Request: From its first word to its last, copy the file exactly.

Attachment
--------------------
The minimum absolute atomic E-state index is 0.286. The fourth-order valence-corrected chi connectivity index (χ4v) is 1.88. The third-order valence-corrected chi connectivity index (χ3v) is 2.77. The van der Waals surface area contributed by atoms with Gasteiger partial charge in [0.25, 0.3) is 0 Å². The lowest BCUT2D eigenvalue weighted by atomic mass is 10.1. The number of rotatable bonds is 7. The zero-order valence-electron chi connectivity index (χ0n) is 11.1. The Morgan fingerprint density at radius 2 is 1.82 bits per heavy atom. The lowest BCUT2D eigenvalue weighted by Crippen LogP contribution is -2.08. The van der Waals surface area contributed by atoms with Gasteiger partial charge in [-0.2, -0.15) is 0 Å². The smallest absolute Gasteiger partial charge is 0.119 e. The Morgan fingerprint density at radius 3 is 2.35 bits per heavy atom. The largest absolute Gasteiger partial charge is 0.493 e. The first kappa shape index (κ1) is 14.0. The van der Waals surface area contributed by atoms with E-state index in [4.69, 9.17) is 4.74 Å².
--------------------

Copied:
The minimum absolute atomic E-state index is 0.286. The fourth-order valence-corrected chi connectivity index (χ4v) is 1.88. The third-order valence-corrected chi connectivity index (χ3v) is 2.77. The van der Waals surface area contributed by atoms with Gasteiger partial charge in [0.25, 0.3) is 0 Å². The lowest BCUT2D eigenvalue weighted by atomic mass is 10.1. The number of rotatable bonds is 7. The zero-order valence-electron chi connectivity index (χ0n) is 11.1. The Morgan fingerprint density at radius 2 is 1.82 bits per heavy atom. The lowest BCUT2D eigenvalue weighted by Crippen LogP contribution is -2.08. The van der Waals surface area contributed by atoms with Gasteiger partial charge in [-0.2, -0.15) is 0 Å². The smallest absolute Gasteiger partial charge is 0.119 e. The Morgan fingerprint density at radius 3 is 2.35 bits per heavy atom. The largest absolute Gasteiger partial charge is 0.493 e. The first kappa shape index (κ1) is 14.0. The van der Waals surface area contributed by atoms with E-state index in [4.69, 9.17) is 4.74 Å².